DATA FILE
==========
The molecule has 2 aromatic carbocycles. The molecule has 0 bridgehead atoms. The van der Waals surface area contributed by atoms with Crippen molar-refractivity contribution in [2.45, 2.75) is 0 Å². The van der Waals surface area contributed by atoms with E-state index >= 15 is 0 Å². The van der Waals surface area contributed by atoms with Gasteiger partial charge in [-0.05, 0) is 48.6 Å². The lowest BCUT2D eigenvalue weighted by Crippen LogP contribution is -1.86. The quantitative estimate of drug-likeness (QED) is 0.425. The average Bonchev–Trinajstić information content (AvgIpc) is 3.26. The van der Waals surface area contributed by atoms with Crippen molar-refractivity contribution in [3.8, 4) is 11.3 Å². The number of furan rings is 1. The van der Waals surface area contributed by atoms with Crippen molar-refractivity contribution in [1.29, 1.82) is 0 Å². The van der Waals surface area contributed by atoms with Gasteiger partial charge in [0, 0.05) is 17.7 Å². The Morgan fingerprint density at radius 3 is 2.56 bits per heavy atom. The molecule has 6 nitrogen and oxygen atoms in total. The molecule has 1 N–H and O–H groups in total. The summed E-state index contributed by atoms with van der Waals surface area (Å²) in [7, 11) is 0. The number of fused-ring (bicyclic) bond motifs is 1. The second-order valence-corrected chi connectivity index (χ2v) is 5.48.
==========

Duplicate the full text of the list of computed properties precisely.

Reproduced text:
The molecule has 2 aromatic carbocycles. The molecule has 0 bridgehead atoms. The van der Waals surface area contributed by atoms with Crippen molar-refractivity contribution in [2.45, 2.75) is 0 Å². The van der Waals surface area contributed by atoms with E-state index >= 15 is 0 Å². The van der Waals surface area contributed by atoms with Gasteiger partial charge in [-0.05, 0) is 48.6 Å². The lowest BCUT2D eigenvalue weighted by Crippen LogP contribution is -1.86. The quantitative estimate of drug-likeness (QED) is 0.425. The average Bonchev–Trinajstić information content (AvgIpc) is 3.26. The van der Waals surface area contributed by atoms with Crippen molar-refractivity contribution in [3.8, 4) is 11.3 Å². The number of furan rings is 1. The van der Waals surface area contributed by atoms with Crippen molar-refractivity contribution in [1.29, 1.82) is 0 Å². The van der Waals surface area contributed by atoms with Gasteiger partial charge in [0, 0.05) is 17.7 Å². The Morgan fingerprint density at radius 3 is 2.56 bits per heavy atom. The molecule has 6 nitrogen and oxygen atoms in total. The molecule has 1 N–H and O–H groups in total. The summed E-state index contributed by atoms with van der Waals surface area (Å²) in [7, 11) is 0. The number of fused-ring (bicyclic) bond motifs is 1. The second-order valence-corrected chi connectivity index (χ2v) is 5.48.